What is Excess Acidity in the Blood?
There are two types of RTA. Type 1, or distal, RTA, affects the ability of the distal nephrons to release hydrogen ions. It is this secretion of hydrogen that when at normal levels, prevents a buildup of acid in the urine. With Type 2, or proximal, RTA, the proximal nephrons are unable to properly reabsorb bicarbonate. Instead, the protective bicarbonate ions are flushed out of the body.
The kidneys are among most important organs in cats. Made up of literally thousand of tiny funnel-like tubes called nephrons, they constantly filter and reabsorb fluid and filter waste. Kidneys also have the role of regulating sodium, which maintains an even blood pressure. Unfortunately, many cats, especially particular breeds, are afflicted by what is generally known as kidney disease. As kidney disease progresses, these nephrons in the kidneys progressively die off. With less functioning nephrons available to act as a filter, toxic waste products accumulate in the bloodstream, eventually affecting other organs.
Due to the malfunctioning of the nephrons, the cat becomes increasingly unable to excrete acid, and this backlog of acid builds up in the urine, in turn making the blood highly acidic. As the blood's acidity rises, the body’s pH becomes too low. Excess acidity in the blood, also called metabolic acidosis or renal tubular acidosis (RTA) is one of the more common types of chronic kidney diseases that cats suffer from.
Symptoms of Excess Acidity in the Blood in Cats
Cats with chronic kidney disease often show no signs at first. Eventually, as a result of the elevated levels of acid, the cat might exhibit symptoms such as:
- Weight loss
- A bony spine
- Mouth ulcers
- Excessive thirst
- Excessive urination
- Difficulty urinating
- Muscle weakness
Causes of Excess Acidity in the Blood in Cats
There are many causes of excess acidity in the blood, both primary and secondary in nature. Distal RTA is very rare in cats. Some of the possible causes are:
- Pyelonephritis (a kidney infection)
- Common causes of proximal RTA are:
- Congenital abnormalities such as Fanconi syndrome
- Exposure to toxins such as antifreeze, pesticides, plants and cleaning fluids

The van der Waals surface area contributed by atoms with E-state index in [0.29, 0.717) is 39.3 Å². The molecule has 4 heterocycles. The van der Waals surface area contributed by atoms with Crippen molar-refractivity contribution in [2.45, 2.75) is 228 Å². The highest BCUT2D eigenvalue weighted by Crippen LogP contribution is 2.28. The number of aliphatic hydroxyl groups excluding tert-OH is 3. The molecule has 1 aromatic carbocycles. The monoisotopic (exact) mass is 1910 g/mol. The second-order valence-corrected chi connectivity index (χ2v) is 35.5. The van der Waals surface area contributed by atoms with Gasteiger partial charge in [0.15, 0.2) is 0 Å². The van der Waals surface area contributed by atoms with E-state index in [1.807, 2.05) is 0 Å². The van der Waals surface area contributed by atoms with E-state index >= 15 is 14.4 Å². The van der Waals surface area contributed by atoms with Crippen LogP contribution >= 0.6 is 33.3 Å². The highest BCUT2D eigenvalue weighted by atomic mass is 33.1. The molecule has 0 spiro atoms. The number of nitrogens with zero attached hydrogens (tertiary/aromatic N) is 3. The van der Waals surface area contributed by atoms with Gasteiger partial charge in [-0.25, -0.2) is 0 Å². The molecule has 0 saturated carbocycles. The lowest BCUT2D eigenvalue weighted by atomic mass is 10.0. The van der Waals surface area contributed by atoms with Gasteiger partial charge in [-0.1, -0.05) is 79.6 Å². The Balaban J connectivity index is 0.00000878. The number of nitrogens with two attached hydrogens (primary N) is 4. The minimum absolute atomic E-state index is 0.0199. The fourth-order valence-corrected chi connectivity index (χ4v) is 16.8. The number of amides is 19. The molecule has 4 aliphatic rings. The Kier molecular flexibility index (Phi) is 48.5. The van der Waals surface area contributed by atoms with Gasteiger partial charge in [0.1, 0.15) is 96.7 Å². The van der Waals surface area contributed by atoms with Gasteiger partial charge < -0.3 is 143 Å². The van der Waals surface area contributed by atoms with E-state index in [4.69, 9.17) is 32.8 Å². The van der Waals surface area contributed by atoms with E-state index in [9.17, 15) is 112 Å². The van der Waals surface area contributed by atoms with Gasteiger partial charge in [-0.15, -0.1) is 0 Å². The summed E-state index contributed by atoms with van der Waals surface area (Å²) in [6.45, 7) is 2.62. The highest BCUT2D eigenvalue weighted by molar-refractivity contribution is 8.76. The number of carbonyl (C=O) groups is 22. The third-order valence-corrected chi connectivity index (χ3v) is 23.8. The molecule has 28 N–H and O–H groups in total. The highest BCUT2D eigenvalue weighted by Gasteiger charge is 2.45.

- Multiple myeloma
- Infection of the kidney and ureter
- Liver disease
Diagnosis of Excess Acidity in the Blood in Cats
A urinalysis is critical in providing information about the cat's current level of kidney functioning. It measures the concentration of the cat's urine and detects the levels of acid and proteins. A veterinarian will also perform a full blood panel on the cat to detect the levels of various compounds in the blood, such as creatinine and symmetric dimethylarginine (SDMA), that build up because of poor filtering.
A vet might perform further tests including X-ray, ultrasound, urine culture and kidney tissue biopsy, and arterial blood gas analysis.
Treatment of Excess Acidity in the Blood in Cats
If a cat is experiencing acute kidney failure, it will be hospitalized for more aggressive treatment. Treatment of the underlying diseases causing metabolic acidosis will ultimately help resolve the disorder. However, a variety of additional therapies will speed the recovery process along. There is a range of options to consider including:
- IV fluid therapy to correct electrolyte and fluid imbalances. This procedure is very common and may be administered from time to time.
- Bicarbonate therapy to replenish the lost bicarbonate in the cat's body. Sodium bicarbonate is widely available and can be dissolved in water and administered with a syringe in the mouth of the cat, or given as a gelcap. Your veterinarian will advise.
- A vet will include a systematized plan of acid base and electrolyte monitoring.
- Potassium citrate can be a good option for some cats because it makes the urine less acidic and prevents development of kidney stones.
- Potassium supplementation
- Renal transplantation is an option in extreme cases as a last option.
- Dialysis is offered at some veterinary centers for extreme cases.
Recovery of Excess Acidity in the Blood in Cats
The partnership between caregiver and veterinarian, as well as careful monitoring, are absolutely essential in the recovery and management of excess acidity in the feline's blood. Together you will find a management plan that will both prevent further buildup of waste products in the blood and maintain a good quality of life for the cat.
Dietary changes are often extremely helpful. With the help of the vet, a suitable therapeutic kidney diet can be found which usually contains low amounts of high quality protein, and low amounts of sodium and phosphorus, B vitamins, vitamin D, and omega-3 fatty acids.
Fluid therapy can be administered periodically in the hospital, and cat owners can easily learn to give subcutaneous fluids at home in the scruff of the neck between the shoulder blades.
Make plenty of fresh water available to the cat and make the cat's environment as stress-free as possible.